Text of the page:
New Granard Garda chief looks to the future

They say there is no substitute for experience.

They say there is no substitute for experience.

And new Granard Superintendent Ian Lackey is a case in point. A former serving member of Britain’s Metropolitan Police, the Dubliner has spent much of the past two decades dividing his time between operational and everyday policing.

Stints in Kildare, Naas, Tallaght and more recently inside the strategic surroundings of Garda Headquarters in Dublin undoubtedly taught him well.

Indeed, a matter of months after entering Harcourt Street, he secured promotion to the rank of inspector before eventually going one step further and on to superintendent level.

Based in his new office in Granard some two months after arriving in the post, Supt Lackey said the move was one that he had been expecting and secretly hopng for.

“Based on where vacancies were coming up there was probably seven or eight places I could have ended up. This would have been one of my preferred options because from a purely geographical point of view the others would have been much further away.”

His late father, John Lackey was a proud native of Ballinalee and with a chain of cousins still residing in the area, you get the feeling the new Granard Garda chief couldn’t be happier with his new surroudings.

“There is a connection there alright,” he agrees. “ I am delighted to be here and it’s (Granard) a fine station. The staff here are probably that little more experienced than you would find in a lot of the Dublin stations and a lot of them that are here have come from service in other places.”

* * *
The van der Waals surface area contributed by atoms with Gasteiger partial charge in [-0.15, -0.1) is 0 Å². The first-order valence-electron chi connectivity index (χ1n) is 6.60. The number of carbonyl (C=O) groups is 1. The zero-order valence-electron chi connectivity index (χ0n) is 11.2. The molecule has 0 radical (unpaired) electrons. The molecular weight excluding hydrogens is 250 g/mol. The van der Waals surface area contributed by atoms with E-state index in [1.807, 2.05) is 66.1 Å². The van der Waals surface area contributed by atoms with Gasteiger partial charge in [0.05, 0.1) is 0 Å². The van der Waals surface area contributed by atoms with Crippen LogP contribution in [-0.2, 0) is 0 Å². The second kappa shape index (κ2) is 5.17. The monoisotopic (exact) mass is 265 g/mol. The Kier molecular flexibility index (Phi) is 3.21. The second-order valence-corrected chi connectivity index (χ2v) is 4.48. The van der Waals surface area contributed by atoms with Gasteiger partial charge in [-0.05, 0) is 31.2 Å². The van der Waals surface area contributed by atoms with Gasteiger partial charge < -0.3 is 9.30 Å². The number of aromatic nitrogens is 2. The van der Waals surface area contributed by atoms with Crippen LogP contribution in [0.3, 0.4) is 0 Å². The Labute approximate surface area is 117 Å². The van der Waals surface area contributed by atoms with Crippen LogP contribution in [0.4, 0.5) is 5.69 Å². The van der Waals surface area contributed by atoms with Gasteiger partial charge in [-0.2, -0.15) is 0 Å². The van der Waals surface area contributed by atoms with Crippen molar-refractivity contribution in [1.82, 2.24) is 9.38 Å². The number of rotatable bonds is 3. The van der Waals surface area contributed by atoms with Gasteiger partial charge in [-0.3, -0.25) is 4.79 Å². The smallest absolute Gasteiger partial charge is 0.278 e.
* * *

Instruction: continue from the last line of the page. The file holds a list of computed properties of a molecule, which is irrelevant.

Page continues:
In his very first day in Granard, Supt Lackey attended a meeting of Granard Town Council’s Joint Policing Committee, a forum which he is very enthusiastic about.

“There seems to be very good feedback from it and it is something I am looking forward to attending when the next one comes around in July.”

His tone changes somewhat when the issue of organised crime and how the downfall of the Celtic Tiger years has impacted on predominantly rural based towns like Granard and Edgeworthstown.

“I think the biggest challenge is how certain types of crime seem to be climbing like theft and burglary. Others like drunkenness, public order and assault type offences have actually gone down and that could be because people are not going out.

“In this area there are a number of repeat offenders and we are looking at that. By the nature of this district we have a national primary route going through it so you do get a lot of visiting criminals as well. In reality Granard in the middle of the night at high speeds is well less than an hour from Dublin. In 2011 criminals are far more transient,” he added.

While that view is no doubt shared by many of his colleagues for the moment, however, the affable Dubliner has set his sights on doing what he does best-tackling crime.